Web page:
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Le bémol de cet ouvrage, ce sont de très longues descriptions, des passages entiers dédiés aux paysages et autres... Qui parfois endorment un peu. Cependant, ils ont le mérite de nous plonger vraiment dans l'histoire.
J'ai beaucoup apprécié la finesse des personnages, ils ont vraiment un côté "inspirant". De façon générale, on ressort un peu fatigué de la lecture mais heureux, car ce livre vaut effectivement la peine d'être lu malgré les quelques inconvénients qu'il présente.
Je l'ai lu en anglais pour bénéficier de la finesse de l'écriture originale. Cependant je dois dire que la majorité des événements se passe hors d'Angleterre, alors je pense vraiment que vous ne serez pas dépaysé si vous le lisez en français, peut-être même est-il mieux de le lire en français d'ailleurs étant donné qu'une grande partie de l'action se passe en France.
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The Oxford World's Classics edition with the introduction by Terry Castle is the only edition I've read, but I recommend it particularly because of the introduction, which I found very interesting and insightful after finishing the novel. One point that Castle makes is that despite the novel's Gothic label, Udolpho is more like "a disconcerting textual hybrid." The multi-generic nature of the novel is one of the features that most surprised me; it takes quite a while for Emily to become imprisoned in Udolpho and what precedes her time there is almost anti-Gothic. Emily has perfect parents and the perfect upbringing, though she begins to suffer relatively early on when her mother dies. After this point, she and her father embark on a long trip across France, described at length by Radcliffe in what Castle terms "a bizarre quasi-travelogue." Here we get super-detailed descriptions of natural scenery and of the innate goodness of the St. Aubert clan. Yes, some of the nature described could be filed under "sublime," and such descriptions are standard in many Gothic texts. They are also standard in many Romantic texts, and while the overlap between those two genres/movements is significant, for some reason the Gothic has been viewed as the dark, popular (ew!) sibling of the (maybe) sunnier (self-satisfied?), high-art-producing Romanticism. While the St. Auberts' innocence and goodness make them prime targets for our evil Italian villains (Montoni, primarily), they do spend a lot of their time happily exploring nature, and even after several tragedies befall her and dampen her spirits (and make her faint a lot), Emily is relatively cheerful at times. In other words, the mood is not always Gothic in the novel; indeed, it's probably Gothic less often than it is something else. And then besides the travel narrative, there are also those poems that Emily composes on a whim, about sea nymphs and weary travelers. Radcliffe also incorporates excerpts from poetry into her prose, along with lines from Shakespeare plays, and she begins each chapter with epigraphs from other works. I think that in many ways, the mixing of genres in the novel ultimately makes it a more interesting and more complex text.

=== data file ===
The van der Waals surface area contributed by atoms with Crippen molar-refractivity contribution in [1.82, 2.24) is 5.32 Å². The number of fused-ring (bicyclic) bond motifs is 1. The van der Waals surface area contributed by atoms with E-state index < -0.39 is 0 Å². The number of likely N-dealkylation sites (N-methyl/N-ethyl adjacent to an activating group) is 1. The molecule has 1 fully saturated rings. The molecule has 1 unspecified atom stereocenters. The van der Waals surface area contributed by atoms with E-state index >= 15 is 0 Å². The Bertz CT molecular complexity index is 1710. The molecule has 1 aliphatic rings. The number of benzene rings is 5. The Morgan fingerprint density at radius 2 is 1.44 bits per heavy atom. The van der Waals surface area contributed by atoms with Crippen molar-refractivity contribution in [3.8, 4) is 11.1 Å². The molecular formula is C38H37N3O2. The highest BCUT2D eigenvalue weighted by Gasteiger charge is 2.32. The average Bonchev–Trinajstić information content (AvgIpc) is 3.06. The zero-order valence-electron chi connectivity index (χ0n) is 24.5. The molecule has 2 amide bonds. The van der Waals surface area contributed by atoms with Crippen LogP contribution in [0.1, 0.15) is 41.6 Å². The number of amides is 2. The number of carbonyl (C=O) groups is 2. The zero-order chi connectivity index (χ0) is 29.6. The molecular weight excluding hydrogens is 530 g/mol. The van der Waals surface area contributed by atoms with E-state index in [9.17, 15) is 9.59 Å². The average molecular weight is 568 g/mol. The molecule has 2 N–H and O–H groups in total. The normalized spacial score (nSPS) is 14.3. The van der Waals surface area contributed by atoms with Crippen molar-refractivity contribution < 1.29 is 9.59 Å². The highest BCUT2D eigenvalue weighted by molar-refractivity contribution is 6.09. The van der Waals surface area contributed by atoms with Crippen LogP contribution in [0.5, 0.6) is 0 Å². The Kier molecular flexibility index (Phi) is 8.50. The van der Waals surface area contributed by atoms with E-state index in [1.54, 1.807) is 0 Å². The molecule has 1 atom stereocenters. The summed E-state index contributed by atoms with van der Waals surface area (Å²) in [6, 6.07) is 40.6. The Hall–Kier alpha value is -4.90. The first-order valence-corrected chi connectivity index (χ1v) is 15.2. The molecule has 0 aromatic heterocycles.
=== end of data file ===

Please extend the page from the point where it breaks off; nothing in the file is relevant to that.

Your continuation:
Udolpho is a very long novel (almost 700 pages), but, as an insanely popular best-seller in the late 18th century, Radcliffe's work was apparently quite a page-turner. Even Austen's Henry Tilney admits that after hijacking his younger sister's copy of the novel, he "could not lay down again; I remember finishing it in two days--my hair standing on end the whole time." For modern readers, there's not going to be much in Udolpho that is particularly scary, but Radcliffe does create suspense by introducing mysterious plot elements and not resolving those elements for, literally, hundreds of pages. But because all of those elements are, indeed, resolved, and any potentially supernatural phenomena are explained away, the novel isn't really about scaring the reader at all. Instead, we are invited to witness, as many other reviewers have noted, the coming-of-age of the heroine, as she struggles to overcome her passion and superstition to live a life governed by reason and logic. At the same time, however, I agree with Castle that Radcliffe aims "to reawaken in her readers a sense of the numinous - of invisible forces at work in the world." These forces are not exactly supernatural, though; instead, "Radcliffe represents the human mind itself as a kind of supernatural entity." In this sense, Udolpho is truly a Gothic classic as a result of its interest not in mysterious external forces, but in the way in which the human mind registers such forces, and how it attempts to understand and work through them. The Gothic's preoccupation with human psychology is more often-commented on in response to American Gothic works like Poe's short stories or Female Gothic classics like Gilman's "The Yellow Wallpaper," but I see this as a primary interest of Radcliffe's in Udolpho, as well.
I have given the novel five stars, which reflects my personal enjoyment of the work and my interest in the themes and issues it raises for a reader. It will probably be most well-loved by those interested in Gothic fiction, literature by women, and those who are enamored by lengthy, patient, meticulously-detailed narratives. As a fan of all of those things, I recommend the novel and its introduction very highly.
The weird part is, after writing all this is.....I missed the characters after I finished reading the book...so I gave it an extra star on that point alone. Something must have connected.